For Those About To Rock
School is supposed to be about the three Rs: reading, writing, and arithmetic. Ritsu Tainaka, on the other hand, wants to add two more things to the curriculum: rock and roll. But first she has to save the Light Music Club from being disbanded; she just needs to find the right support. So far she’s got Mio Akiyama and Tsumugi Kotobugi to back her up, but they just need to get one more member to make their club official. What they get, however, is Yui Hirasawa, the bumbling high school girl to end all bumbling high school girls, and she can’t even decide on the best club to join. That struggle to find exactly what she’s good at is exactly what gets her “recruited” into the club. And so the Light Music Club Afterschool Tea Time band is formed, and a non-journey to play at Budokan begins.
This is the big one, ladies and gentlemen. The king of the hill. The one moe to rule them all.
The specter that governs the nine realms of the sacred world tree Hnnngdrasil (I’ll be here all night). For the uninitiated, it’s just another Japanese cartoon. But for all the loyal fans, this is Patient Zero for a specific genre—it’s the first thing that comes to mind when you think of things like moe and cute girls doing cute things. Many folks love it, many folks hate it, and you would think that a show with such a divisive fan base would have some kind of game-changing trick up its sleeve. Does it hide some kind of fantastic tale in which the girls fight evil with the power of rock? Is it a character drama where the wonders of music act as therapy for a bunch of mentally broken girls? Or is it a depiction ahead of its time of the gruesome realities of being in a band? The answer to all of these questions is simple: NOPE.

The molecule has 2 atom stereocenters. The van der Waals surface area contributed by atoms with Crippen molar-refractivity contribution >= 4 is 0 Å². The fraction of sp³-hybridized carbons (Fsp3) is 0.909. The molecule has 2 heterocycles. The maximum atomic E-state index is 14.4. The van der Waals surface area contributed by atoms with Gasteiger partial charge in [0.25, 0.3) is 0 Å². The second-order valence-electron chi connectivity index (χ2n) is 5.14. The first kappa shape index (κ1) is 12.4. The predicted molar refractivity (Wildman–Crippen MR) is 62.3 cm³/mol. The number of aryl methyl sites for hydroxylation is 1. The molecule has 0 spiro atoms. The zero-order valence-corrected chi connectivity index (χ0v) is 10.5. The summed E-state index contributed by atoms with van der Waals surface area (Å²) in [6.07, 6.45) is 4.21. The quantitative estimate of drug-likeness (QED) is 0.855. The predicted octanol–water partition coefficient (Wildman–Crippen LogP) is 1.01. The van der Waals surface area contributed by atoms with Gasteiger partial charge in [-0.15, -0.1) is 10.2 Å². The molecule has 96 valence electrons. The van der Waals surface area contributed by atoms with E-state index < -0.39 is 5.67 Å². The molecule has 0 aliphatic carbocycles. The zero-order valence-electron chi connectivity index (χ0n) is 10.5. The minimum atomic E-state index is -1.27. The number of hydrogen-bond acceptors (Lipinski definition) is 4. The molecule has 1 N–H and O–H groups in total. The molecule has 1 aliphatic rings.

See, there’s this idea about K-On! you’ve probably heard before: Nothing interesting happens in this show. It’s just cute girls eating snacks and sipping tea. And playing music? Composing music? Very little of that actually happens here.
Here’s the thing: that analysis is completely accurate. For a show billing itself to be about band practice, the actual amount of band practice that goes on is shockingly low. You would think that a show about cute girls playing music would stick with that premise to the bitter end. Simply put, K-On! really doesn’t. In fact, the only people in the K-On! universe who seem to be keen on actually practicing are Mio and underclassman Azusa Nakano—the other girls seem more interested in lazing around eating snacks and being silly (something that the show is firmly aware of, which is what makes it pretty funny). You might as well call it “Procrastination: The Anime.” And most of the conflicts the girls find themselves in don’t really have that much to do with music in the first place (e.g., one of them is about getting an air-conditioner). There’s not even a sensible sense of flow; time makes amazing leaps from episode to episode, so an entire year can pass in just a few episodes when you least expect it.
So with all of this, you could say K-On! is a show about nothing at all. It’s a storyless story—there’s no real weight to anything. Granted, K-On! is, at its core, cut from the same slice-of-life genre that gave us ARIA and Laid-Back Camp, but even then, it’s an episodic program with all the potential to at least be about something; yet it willingly chooses to be about nothing (though, in all fairness, it does touch on some meatier ideas, but it never truly dives into them). So what makes this show so praiseworthy?